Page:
This play has something engaging about it, especially in its narrative. Rick Viede has written quite a clever play and it’s probably a worthy winner of the 2011 Griffin Award. It tells the story of the fake autobiography and the public’s insatiable need for the ‘misery memoir’ and the more graphically disturbing and shocking, the more we love it. It’s an examination of exploitation, ambition, transformation and power.
The script is good- well worth a read if you don’t see the show. It’s got a couple of jumps in narrative so at times things are suddenly revealed or change and we don’t feel like the shift was adequately signposted but I’m not sure whether the minor flaws are in the writing or in Lewis’ style of directing.
I’ve seen a few of Lee Lewis’ shows and her style seems to focus on sucking the emotion out of the first half (an attempt at Epic style?) by playing things almost presentational over representational. This means there seems to be a connection lost between audience and characters early on, dialogue can be hammered out at a million miles an hour and delivered (with her design choices) in monotonous, discordant force or like a clinical transaction. Lewis saves the pathos for the end, contrasting the choices of the first half. I guess (in a Mother Courage and Her Children kind of way), Brecht would have suggested it was to focus on the ideas and not the catharsis of the characters’ journeys. But I think the ideas are caught up in the journey of those characters and by distancing myself from the stakes for those involved, it actually takes away some of the power of the narrative and its ideas.
But I do see the satire of Viede’s work and the absurdity of the situation itself and Lewis has played on the heightened sense of ambition and drive of the characters with some success. It just feels like it’s not always in control because sometimes, too much is just too much. And this is certainly evident in some of the acting. If you don’t let vulnerability creep in till the end, that is a hard ask for any role or actor and there is certainly varied success in this show.
It takes a while to warm to Miri/Currah (Shari Sebbens) at the start. We then see her transform into the role created for her (as Currah) but the reality is we don’t sense any tension from her situation until she really is abused. Sebbens has energy and intensity but is played as unlikeable, even as she dances around the hotel room in childlike excitement. So as she is played as ambitious and hard from the first moment, her transformation is lessened. I think this is more a reflection of the directorial vision that Sebbens’ skill as a performer.
Glenn Hazeldine as Ant does try to bring a gentleness to his role that is contrasted later by the dark and distressed obsession he has trying to regain control of his work. Hazeldine is the strongest of the cast and his years of experience are evident.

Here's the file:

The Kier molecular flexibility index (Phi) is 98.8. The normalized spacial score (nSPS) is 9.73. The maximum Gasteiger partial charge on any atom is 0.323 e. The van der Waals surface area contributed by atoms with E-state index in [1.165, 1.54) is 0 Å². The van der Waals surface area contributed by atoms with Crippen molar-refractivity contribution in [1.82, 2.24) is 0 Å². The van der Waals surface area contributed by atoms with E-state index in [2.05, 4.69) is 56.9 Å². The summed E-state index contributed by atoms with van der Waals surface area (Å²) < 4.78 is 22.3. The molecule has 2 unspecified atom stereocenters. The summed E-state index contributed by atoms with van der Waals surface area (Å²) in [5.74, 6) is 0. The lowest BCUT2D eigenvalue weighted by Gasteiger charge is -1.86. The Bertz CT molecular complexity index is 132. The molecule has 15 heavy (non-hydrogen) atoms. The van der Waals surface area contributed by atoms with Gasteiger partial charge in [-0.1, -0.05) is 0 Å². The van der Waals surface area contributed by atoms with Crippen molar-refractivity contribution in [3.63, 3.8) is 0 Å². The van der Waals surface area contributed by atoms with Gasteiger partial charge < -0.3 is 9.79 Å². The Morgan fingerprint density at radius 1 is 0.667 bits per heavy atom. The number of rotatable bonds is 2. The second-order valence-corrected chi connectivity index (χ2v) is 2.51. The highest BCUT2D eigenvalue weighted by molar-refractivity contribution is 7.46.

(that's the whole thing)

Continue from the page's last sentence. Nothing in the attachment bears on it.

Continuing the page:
The two roles that feel out of place in regards to interpretation are Ronnie (Sally McKenzie) and Tyrelle (Charles Allen). Tyrelle’s bouncy flamboyancy at the start, the gay queen archetype, suddenly shifts to a much more sinister, unhinged role and then to the man in control of all of the other players on stage. It was a difficult transition to reconcile (writing or directorial?) I don’t know if I believe his behaviour and hatred of Currah can be so tied to his actions because he felt betrayed by her lack of authenticity. However, it did provide us with what I would consider to be the most powerful moment in the play as he pulls out the shotgun and proceeds to abuse and terrify those on stage and kudos to Sebbens and Allen for thoroughly committing to that difficult scene.
It is in that moment, after laughing about the contrived abuse, we are forced to engage in the heightened brutality of ‘real’ abuse. I think Allen did a solid job trying to reconcile the polarising attributes of this character and perhaps because the role felt more functional than real, this is exactly what was asked of him.
But it is the role of Ronnie, played by Sally McKenzie, that missed the mark. McKenzie’s hysterical portrayal of Ronnie- in crisis, in control, in negotiations, was played with little clarity. The archetype was pushed even further into the realm of ridiculousness and therefore we weren’t given the opportunity to relish in her role or function in the play. All you saw was the uncontrolled or disconnected hysteria. So it is not until the end when she starts to manipulate Ant do we see the potential was there to play any other stake than butch mercenary or victim of a hysterical breakdown. It felt like missed opportunities for Lewis and McKenzie to realise the dimensions that could have been accessed in this role.
All in all, I did enjoy this show. It’s not perfect and maybe I’ve been a bit hard on Lewis and the text is harder to realise than I could know. But there is a lot here to enjoy and the controversial and current issue is food for thought, with the intimacy of the Stables a good venue for ‘A Hoax’.